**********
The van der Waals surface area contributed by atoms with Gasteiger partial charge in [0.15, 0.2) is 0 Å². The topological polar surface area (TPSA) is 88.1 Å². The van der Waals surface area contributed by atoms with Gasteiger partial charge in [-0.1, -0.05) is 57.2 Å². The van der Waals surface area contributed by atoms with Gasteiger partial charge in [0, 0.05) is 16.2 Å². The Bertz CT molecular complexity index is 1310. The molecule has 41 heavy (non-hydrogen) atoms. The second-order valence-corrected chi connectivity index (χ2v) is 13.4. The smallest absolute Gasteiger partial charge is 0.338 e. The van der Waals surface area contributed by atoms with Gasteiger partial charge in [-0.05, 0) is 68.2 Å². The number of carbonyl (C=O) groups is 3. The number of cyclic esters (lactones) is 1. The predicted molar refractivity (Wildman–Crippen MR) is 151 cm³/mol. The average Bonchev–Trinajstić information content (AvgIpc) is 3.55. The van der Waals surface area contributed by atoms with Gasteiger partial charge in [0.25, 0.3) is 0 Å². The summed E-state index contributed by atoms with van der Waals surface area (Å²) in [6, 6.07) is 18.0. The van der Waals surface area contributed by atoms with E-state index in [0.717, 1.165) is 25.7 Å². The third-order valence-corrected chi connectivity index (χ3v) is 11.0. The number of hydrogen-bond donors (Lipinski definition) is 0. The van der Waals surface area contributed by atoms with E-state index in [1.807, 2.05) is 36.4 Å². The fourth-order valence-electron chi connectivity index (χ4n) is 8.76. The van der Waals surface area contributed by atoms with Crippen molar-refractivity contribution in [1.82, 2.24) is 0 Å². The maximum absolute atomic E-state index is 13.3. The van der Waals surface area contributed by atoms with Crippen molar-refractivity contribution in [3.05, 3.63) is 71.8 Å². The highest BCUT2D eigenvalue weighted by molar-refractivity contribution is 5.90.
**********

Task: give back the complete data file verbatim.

The van der Waals surface area contributed by atoms with Gasteiger partial charge in [0.15, 0.2) is 0 Å². The topological polar surface area (TPSA) is 88.1 Å². The van der Waals surface area contributed by atoms with Gasteiger partial charge in [-0.1, -0.05) is 57.2 Å². The van der Waals surface area contributed by atoms with Gasteiger partial charge in [0, 0.05) is 16.2 Å². The Bertz CT molecular complexity index is 1310. The molecule has 41 heavy (non-hydrogen) atoms. The second-order valence-corrected chi connectivity index (χ2v) is 13.4. The smallest absolute Gasteiger partial charge is 0.338 e. The van der Waals surface area contributed by atoms with Gasteiger partial charge in [-0.05, 0) is 68.2 Å². The number of carbonyl (C=O) groups is 3. The number of cyclic esters (lactones) is 1. The predicted molar refractivity (Wildman–Crippen MR) is 151 cm³/mol. The average Bonchev–Trinajstić information content (AvgIpc) is 3.55. The van der Waals surface area contributed by atoms with Gasteiger partial charge in [0.25, 0.3) is 0 Å². The summed E-state index contributed by atoms with van der Waals surface area (Å²) in [6, 6.07) is 18.0. The van der Waals surface area contributed by atoms with E-state index in [0.717, 1.165) is 25.7 Å². The third-order valence-corrected chi connectivity index (χ3v) is 11.0. The number of hydrogen-bond donors (Lipinski definition) is 0. The van der Waals surface area contributed by atoms with E-state index in [1.807, 2.05) is 36.4 Å². The fourth-order valence-electron chi connectivity index (χ4n) is 8.76. The van der Waals surface area contributed by atoms with Crippen molar-refractivity contribution in [1.82, 2.24) is 0 Å². The maximum absolute atomic E-state index is 13.3. The van der Waals surface area contributed by atoms with Crippen molar-refractivity contribution in [3.05, 3.63) is 71.8 Å². The highest BCUT2D eigenvalue weighted by molar-refractivity contribution is 5.90.